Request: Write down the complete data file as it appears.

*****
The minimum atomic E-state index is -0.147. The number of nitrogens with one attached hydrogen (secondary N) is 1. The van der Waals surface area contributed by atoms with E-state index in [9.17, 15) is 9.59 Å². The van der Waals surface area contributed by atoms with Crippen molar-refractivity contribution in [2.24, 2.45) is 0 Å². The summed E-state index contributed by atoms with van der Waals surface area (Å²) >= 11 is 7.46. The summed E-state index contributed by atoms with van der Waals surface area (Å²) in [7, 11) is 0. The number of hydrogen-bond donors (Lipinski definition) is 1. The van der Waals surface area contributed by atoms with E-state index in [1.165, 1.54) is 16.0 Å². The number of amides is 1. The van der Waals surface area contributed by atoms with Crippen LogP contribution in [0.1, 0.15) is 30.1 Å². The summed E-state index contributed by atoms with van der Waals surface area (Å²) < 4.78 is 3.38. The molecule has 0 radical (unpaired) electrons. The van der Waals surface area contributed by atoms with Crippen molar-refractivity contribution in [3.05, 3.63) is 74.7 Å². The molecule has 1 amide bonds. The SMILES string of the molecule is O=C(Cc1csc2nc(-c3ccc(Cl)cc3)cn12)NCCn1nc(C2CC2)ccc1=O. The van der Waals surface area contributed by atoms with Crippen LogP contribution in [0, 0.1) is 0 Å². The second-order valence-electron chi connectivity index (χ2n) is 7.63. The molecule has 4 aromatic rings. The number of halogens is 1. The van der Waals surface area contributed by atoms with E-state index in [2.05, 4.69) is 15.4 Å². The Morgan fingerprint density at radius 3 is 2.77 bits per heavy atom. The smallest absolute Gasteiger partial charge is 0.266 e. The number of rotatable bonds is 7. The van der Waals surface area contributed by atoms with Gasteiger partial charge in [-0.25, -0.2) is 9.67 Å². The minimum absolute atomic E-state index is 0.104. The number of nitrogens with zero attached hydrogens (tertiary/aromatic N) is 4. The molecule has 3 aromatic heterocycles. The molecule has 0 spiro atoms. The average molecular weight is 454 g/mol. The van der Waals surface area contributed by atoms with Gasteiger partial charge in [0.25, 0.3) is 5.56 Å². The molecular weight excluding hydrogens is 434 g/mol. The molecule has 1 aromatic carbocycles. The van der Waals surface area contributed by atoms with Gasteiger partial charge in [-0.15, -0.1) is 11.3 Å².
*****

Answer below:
The minimum atomic E-state index is -0.147. The number of nitrogens with one attached hydrogen (secondary N) is 1. The van der Waals surface area contributed by atoms with E-state index in [9.17, 15) is 9.59 Å². The van der Waals surface area contributed by atoms with Crippen molar-refractivity contribution in [2.24, 2.45) is 0 Å². The summed E-state index contributed by atoms with van der Waals surface area (Å²) >= 11 is 7.46. The summed E-state index contributed by atoms with van der Waals surface area (Å²) in [7, 11) is 0. The number of hydrogen-bond donors (Lipinski definition) is 1. The van der Waals surface area contributed by atoms with E-state index in [1.165, 1.54) is 16.0 Å². The number of amides is 1. The van der Waals surface area contributed by atoms with Crippen LogP contribution in [0.1, 0.15) is 30.1 Å². The summed E-state index contributed by atoms with van der Waals surface area (Å²) < 4.78 is 3.38. The molecule has 0 radical (unpaired) electrons. The van der Waals surface area contributed by atoms with Crippen molar-refractivity contribution in [3.05, 3.63) is 74.7 Å². The molecule has 1 amide bonds. The SMILES string of the molecule is O=C(Cc1csc2nc(-c3ccc(Cl)cc3)cn12)NCCn1nc(C2CC2)ccc1=O. The van der Waals surface area contributed by atoms with Crippen LogP contribution in [0, 0.1) is 0 Å². The second-order valence-electron chi connectivity index (χ2n) is 7.63. The molecule has 4 aromatic rings. The number of halogens is 1. The van der Waals surface area contributed by atoms with E-state index in [2.05, 4.69) is 15.4 Å². The Morgan fingerprint density at radius 3 is 2.77 bits per heavy atom. The smallest absolute Gasteiger partial charge is 0.266 e. The number of rotatable bonds is 7. The van der Waals surface area contributed by atoms with Gasteiger partial charge in [-0.25, -0.2) is 9.67 Å². The minimum absolute atomic E-state index is 0.104. The number of nitrogens with zero attached hydrogens (tertiary/aromatic N) is 4. The molecule has 3 aromatic heterocycles. The molecule has 0 spiro atoms. The average molecular weight is 454 g/mol. The van der Waals surface area contributed by atoms with Gasteiger partial charge in [0.25, 0.3) is 5.56 Å². The molecular weight excluding hydrogens is 434 g/mol. The molecule has 1 aromatic carbocycles. The van der Waals surface area contributed by atoms with Gasteiger partial charge in [-0.15, -0.1) is 11.3 Å².